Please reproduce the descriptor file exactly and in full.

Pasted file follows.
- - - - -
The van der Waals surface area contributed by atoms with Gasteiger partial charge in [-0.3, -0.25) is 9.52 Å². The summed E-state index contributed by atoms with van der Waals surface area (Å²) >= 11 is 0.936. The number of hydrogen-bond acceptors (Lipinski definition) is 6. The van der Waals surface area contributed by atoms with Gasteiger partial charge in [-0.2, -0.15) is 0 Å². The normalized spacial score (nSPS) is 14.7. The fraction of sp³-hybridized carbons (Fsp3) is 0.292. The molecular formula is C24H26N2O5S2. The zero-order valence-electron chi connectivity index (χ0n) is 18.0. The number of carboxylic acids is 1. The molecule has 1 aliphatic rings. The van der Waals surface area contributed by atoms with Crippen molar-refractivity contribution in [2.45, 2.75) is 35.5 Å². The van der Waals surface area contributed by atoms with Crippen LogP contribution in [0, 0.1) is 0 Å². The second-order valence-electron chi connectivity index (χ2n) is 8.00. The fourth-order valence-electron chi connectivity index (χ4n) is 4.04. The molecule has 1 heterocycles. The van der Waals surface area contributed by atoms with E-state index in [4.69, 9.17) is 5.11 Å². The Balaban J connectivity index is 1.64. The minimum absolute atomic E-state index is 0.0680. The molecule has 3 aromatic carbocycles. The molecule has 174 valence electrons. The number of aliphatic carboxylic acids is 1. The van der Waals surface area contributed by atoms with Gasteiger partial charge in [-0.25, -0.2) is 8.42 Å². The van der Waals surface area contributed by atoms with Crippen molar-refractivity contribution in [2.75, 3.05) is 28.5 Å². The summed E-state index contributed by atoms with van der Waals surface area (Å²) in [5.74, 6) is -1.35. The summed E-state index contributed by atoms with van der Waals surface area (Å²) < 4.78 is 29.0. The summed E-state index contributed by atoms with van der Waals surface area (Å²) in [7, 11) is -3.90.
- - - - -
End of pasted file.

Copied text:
The van der Waals surface area contributed by atoms with Gasteiger partial charge in [-0.3, -0.25) is 9.52 Å². The summed E-state index contributed by atoms with van der Waals surface area (Å²) >= 11 is 0.936. The number of hydrogen-bond acceptors (Lipinski definition) is 6. The van der Waals surface area contributed by atoms with Gasteiger partial charge in [-0.2, -0.15) is 0 Å². The normalized spacial score (nSPS) is 14.7. The fraction of sp³-hybridized carbons (Fsp3) is 0.292. The molecular formula is C24H26N2O5S2. The zero-order valence-electron chi connectivity index (χ0n) is 18.0. The number of carboxylic acids is 1. The molecule has 1 aliphatic rings. The van der Waals surface area contributed by atoms with Crippen molar-refractivity contribution in [2.45, 2.75) is 35.5 Å². The van der Waals surface area contributed by atoms with Crippen LogP contribution in [0, 0.1) is 0 Å². The second-order valence-electron chi connectivity index (χ2n) is 8.00. The fourth-order valence-electron chi connectivity index (χ4n) is 4.04. The molecule has 1 heterocycles. The van der Waals surface area contributed by atoms with E-state index in [4.69, 9.17) is 5.11 Å². The Balaban J connectivity index is 1.64. The minimum absolute atomic E-state index is 0.0680. The molecule has 3 aromatic carbocycles. The molecule has 174 valence electrons. The number of aliphatic carboxylic acids is 1. The van der Waals surface area contributed by atoms with Gasteiger partial charge in [-0.25, -0.2) is 8.42 Å². The van der Waals surface area contributed by atoms with Crippen molar-refractivity contribution in [2.75, 3.05) is 28.5 Å². The summed E-state index contributed by atoms with van der Waals surface area (Å²) in [5.74, 6) is -1.35. The summed E-state index contributed by atoms with van der Waals surface area (Å²) < 4.78 is 29.0. The summed E-state index contributed by atoms with van der Waals surface area (Å²) in [7, 11) is -3.90.